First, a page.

It is now Thursday and I am finally feeling close to normal. Last weekend was my annual “boy’s weekend” event. As is our custom, several old buddies of mine gathered to eat too much, drink too much and swear at each other a lot. We also played cards and this was where a lot of the swearing occurred.
This is a weekend that I spend most of the year looking forward to. The only part of the year that I am not looking forward to it is the week immediately following it. Three-plus days filled with an over-indulgence of bad things require a respite.
Upon my return to the “real” world from these weekends, I am happy to be home. It feels nice to see my wife and kids. It feels nice to eat a vegetable and drink something besides beer. Naps feel good, too. Real good.
Having day four under my belt, my recovery seems imminent. I have survived. At this stage in my progression towards “normal” (or at least sober), I begin to reminisce about a pretty awesome weekend.
Meeting with old buddies, sans the women in our lives, for a long weekend filled with an over-abundance of food, booze and bad ideas cannot NOT produce some funny sh#t. This weekend was no exception. I laughed a lot. I smiled at a sunny day surrounded by smiling people. No pretense exists between old friends. As such, on a regular basis “B.S.” was called and mocked and toasted. To an outsider, these sometimes brutal exchanges would be off-putting. To the insiders, they are the lifeblood of the weekend and, indeed, our relationships.
Filled with innuendo and nuance, being mean to your best friends is a true art. Knowing each other’s histories, struggles, battles, and fears makes picking on them easy, but also delicate. Part of being an old friend involves remaining one. This involves walking a fine line and never cutting things that shouldn’t be cut. Beneath the sarcasm and brash, cruel-sounding words lies love. This is the foundation upon which friendships are built and it is the reason I am still friends with my unique collection of beautiful jerks.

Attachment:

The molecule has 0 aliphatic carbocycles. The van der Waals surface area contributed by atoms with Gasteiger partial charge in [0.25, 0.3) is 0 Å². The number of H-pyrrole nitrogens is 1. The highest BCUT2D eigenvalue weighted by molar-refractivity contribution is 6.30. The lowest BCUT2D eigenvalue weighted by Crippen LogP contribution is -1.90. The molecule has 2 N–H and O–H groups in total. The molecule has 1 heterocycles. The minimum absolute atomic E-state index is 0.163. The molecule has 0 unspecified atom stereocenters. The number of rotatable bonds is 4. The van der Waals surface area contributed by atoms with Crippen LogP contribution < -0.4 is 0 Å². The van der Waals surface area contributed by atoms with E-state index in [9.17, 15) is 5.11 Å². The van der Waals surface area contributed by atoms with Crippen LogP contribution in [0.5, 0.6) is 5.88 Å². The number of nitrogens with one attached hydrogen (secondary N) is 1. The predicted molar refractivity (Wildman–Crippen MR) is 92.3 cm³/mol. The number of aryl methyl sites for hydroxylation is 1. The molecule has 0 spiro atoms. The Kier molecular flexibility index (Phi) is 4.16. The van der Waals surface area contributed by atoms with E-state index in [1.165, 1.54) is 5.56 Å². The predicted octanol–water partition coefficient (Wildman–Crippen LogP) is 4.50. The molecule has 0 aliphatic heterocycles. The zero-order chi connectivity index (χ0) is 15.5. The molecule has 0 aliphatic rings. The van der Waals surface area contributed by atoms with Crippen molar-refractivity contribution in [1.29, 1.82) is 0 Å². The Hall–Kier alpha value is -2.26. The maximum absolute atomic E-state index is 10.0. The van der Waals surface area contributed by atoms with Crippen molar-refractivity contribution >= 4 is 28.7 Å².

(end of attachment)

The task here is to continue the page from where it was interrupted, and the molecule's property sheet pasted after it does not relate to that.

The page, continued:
Through births and deaths and laughter and tears our lives are intertwined as grapevines. We each represent a piece of the puzzle, without which the puzzle would be incomplete. We understand this and we cherish it and guard it. Life creates distance, but once in a while, or at least once a year, that distance disappears and life is as it was. Time holds no sanction and we are just the “boys” with a refrigerator of bacon. We share steaks and shots and words.
An actual exchange: Jeff: “Markwell, you’re just mean. You’re a bully.” Me: “Hey, I’m not mean. The truth’s mean. Don’t blame me. Blame the truth.” Jeff: “F#ck you. Do you need another beer?” Me: “Sure.” And the day carried on uninterrupted….
[EDITOR'S NOTE:"Feel Good Friday" is a regular column written by Des Moines resident Dave Markwell, who extols to all neighbors: "Enjoy where we live. Put your feet on the pavement and truly feel how great it is to live here!" Also, you can "friend" Dave on Facebook here. Or work out with him at his exercise company Waterland CrossFit!]